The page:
If you get bitten by a snake in Ireland and dial emergency services, you will be put through to the National Poisons Information Service in Beaumont Hospital.

They, in turn, will immediately call a man in Kilkenny. Why? Because James Hennessey’s reptile zoo is the only place in Ireland that will have the anti-venom to save your life.

James is from Callan – a town not known for its abseiling or fixed-wing aircraft enthusiasts – so after school, following a family tradition, he joined the military, coming out as an adventure sports instructor. It was at this point he started leading expeditions into the tropics – from Belize to central South America, from Asia to Africa.

Although even when he was very young James had snakes and lizards, it was through scientific research that he was afforded the opportunity to see “some of the bigger and the weirder stuff in the wild”.

“I got an option to do it in the military and then because I had qualifications like mountain leader, climbing instructor and various map reading skills, I was able to take teams of people into the forest.”

With this set of skills he was able to get to places others couldn’t get to, he explains.

“So let’s say you wanted to survey down along the side of a cliff in a rainforest, you have to know ropes, have climbing abilities, you have to be able to navigate your way into it. So your usual scientists who comes out of college with a degree don’t tend to have that skillset.”

However, he admits, there was no steady income in the adventure sports side of things or travelling, so just before the boom, James got into construction, building up a small business. He made some money but unlike his contemporaries, he didn’t buy a second house, he opened a zoo.

Gauging interest

Even when working in construction, James’s interest in reptiles or research didn’t wane. His personal reptile collection was getting bigger and he constantly had people knocking on his door to see them. He knew that the interest in the animals was there and that was an opportunity for education.

He laughs telling me of the local suspicions.

“This was in Callan and I had these insulated units outside, glowing red lights and it had people thinking I was growing things I shouldn’t have been growing.”

An upcycled carbon free zoo

The zoo recently moved from a smaller premises in Gowran to Kilkenny city and James admits that he had learned a lot by the time he built the second one. Everything in the new zoo, within reason, is upcycled.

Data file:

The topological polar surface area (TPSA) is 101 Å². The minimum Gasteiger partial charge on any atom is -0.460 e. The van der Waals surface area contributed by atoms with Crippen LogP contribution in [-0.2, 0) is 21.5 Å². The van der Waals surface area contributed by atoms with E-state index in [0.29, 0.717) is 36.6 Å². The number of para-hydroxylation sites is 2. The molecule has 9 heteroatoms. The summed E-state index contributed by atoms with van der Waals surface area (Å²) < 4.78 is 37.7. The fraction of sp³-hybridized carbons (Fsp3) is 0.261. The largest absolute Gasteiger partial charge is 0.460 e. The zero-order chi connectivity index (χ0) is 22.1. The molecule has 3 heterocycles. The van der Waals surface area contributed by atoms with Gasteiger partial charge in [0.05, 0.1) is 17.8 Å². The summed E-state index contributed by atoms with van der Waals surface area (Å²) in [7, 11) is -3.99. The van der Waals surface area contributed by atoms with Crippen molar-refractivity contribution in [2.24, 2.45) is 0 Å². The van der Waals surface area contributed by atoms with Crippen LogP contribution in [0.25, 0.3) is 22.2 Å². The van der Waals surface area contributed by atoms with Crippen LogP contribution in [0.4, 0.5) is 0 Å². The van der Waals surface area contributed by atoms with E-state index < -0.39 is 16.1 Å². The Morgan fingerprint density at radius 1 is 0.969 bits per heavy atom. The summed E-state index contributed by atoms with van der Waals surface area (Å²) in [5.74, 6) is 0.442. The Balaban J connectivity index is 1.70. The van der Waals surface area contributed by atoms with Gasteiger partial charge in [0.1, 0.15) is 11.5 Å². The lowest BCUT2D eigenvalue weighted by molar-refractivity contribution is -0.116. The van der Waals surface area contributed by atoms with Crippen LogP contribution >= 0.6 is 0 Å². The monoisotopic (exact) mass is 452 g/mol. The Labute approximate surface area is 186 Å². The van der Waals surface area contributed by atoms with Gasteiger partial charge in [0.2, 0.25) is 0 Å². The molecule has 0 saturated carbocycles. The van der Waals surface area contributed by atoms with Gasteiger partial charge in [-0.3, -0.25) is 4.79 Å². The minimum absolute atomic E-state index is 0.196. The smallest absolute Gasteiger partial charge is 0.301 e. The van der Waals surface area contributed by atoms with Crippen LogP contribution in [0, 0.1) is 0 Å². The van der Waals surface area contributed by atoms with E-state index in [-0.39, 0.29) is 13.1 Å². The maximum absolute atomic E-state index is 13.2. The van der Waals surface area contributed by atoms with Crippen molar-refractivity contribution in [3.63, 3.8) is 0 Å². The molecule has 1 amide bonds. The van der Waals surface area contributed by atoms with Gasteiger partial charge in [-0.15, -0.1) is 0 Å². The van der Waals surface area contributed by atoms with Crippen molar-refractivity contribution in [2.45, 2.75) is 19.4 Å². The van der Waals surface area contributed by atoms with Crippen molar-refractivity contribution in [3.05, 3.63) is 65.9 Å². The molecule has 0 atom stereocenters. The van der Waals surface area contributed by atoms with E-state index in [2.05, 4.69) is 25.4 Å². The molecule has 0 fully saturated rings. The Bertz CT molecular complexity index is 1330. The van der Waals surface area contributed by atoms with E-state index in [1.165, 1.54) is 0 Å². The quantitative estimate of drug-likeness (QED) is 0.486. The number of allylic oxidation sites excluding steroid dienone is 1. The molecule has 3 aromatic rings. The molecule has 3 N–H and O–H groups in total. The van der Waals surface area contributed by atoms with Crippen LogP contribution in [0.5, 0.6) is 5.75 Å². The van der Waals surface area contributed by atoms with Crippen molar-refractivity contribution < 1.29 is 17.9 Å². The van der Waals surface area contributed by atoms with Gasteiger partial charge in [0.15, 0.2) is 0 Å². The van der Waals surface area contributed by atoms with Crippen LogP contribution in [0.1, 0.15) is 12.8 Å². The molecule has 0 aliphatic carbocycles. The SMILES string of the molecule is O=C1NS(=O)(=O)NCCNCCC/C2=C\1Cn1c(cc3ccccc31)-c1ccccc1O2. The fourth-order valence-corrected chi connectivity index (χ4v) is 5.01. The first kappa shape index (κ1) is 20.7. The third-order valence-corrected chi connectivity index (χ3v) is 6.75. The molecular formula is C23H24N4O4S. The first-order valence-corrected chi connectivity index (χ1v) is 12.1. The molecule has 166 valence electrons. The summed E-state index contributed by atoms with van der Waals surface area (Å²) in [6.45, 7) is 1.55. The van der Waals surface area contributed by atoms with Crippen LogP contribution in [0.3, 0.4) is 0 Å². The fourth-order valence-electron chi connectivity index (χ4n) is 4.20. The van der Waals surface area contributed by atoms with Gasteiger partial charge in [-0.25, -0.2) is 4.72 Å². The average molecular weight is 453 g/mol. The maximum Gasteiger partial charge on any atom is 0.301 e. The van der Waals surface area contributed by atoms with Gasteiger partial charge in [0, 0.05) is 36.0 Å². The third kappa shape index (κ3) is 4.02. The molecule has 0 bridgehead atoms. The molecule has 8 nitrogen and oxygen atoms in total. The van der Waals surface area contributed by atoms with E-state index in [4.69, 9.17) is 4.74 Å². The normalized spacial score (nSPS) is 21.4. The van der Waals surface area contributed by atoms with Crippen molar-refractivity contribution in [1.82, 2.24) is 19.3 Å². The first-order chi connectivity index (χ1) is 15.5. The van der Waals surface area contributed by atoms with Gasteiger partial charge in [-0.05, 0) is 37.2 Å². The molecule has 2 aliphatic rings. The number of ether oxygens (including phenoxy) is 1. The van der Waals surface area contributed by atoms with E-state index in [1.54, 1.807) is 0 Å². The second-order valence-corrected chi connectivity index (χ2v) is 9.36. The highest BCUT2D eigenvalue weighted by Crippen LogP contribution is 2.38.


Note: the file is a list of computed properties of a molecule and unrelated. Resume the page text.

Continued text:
“We [James and his brother] got the clay blocks in Wexford so they have a zero carbon footprint, the windows I got from shopping centres that closed down or were miss measured, we got the timbers from a garden centre in Cork that closed down and the Perspex is from old bus shelters. We upcycled half the building in that everything within the building, bar electrics, has come from somewhere else.”

Research and conservation

To have a zoo licence you must operate under the European zoo directive and for that your operation must be involved in conservation, research and education.

To James, “they are not just animals in boxes for entertainment, it is quite the opposite – they all serve a purpose. They are either educating people about their plight in the wild or we’re gathering data from them or we are keeping them as a genetic backup for species should they disappear. So we don’t just pick any animal, we pick them because we can use them for education or because they are endangered.”

To explain how the research programme works, James shows us his venomous Gila monsters from New Mexico. Each lizard has its own individual tags and QR code and when we descend on the sealed venomous rooms, the lizards are being weighed.

“We’ve got digital files on each of these guys. So anytime we do anything with them, weigh them, check humidity, temperature or the ultraviolet readings off their lamps, we’re taking readings and studying what they do. It’s noted down on their digital file,” James describes.

You can tell that conservation is his passion.

“We are kind of like an ark for species in the wild so as they disappear we’ve got ones that are kept as the ones in the wild would be and they are acclimatised to go back into the wild if need be,” he says.

“If there is a decline in the wild, we can look at how they thrive in captivity, what they like and what they don’t like. Then we can look at the situation in the wild and if something’s not matching up, we’ve got this massive database that goes back years.”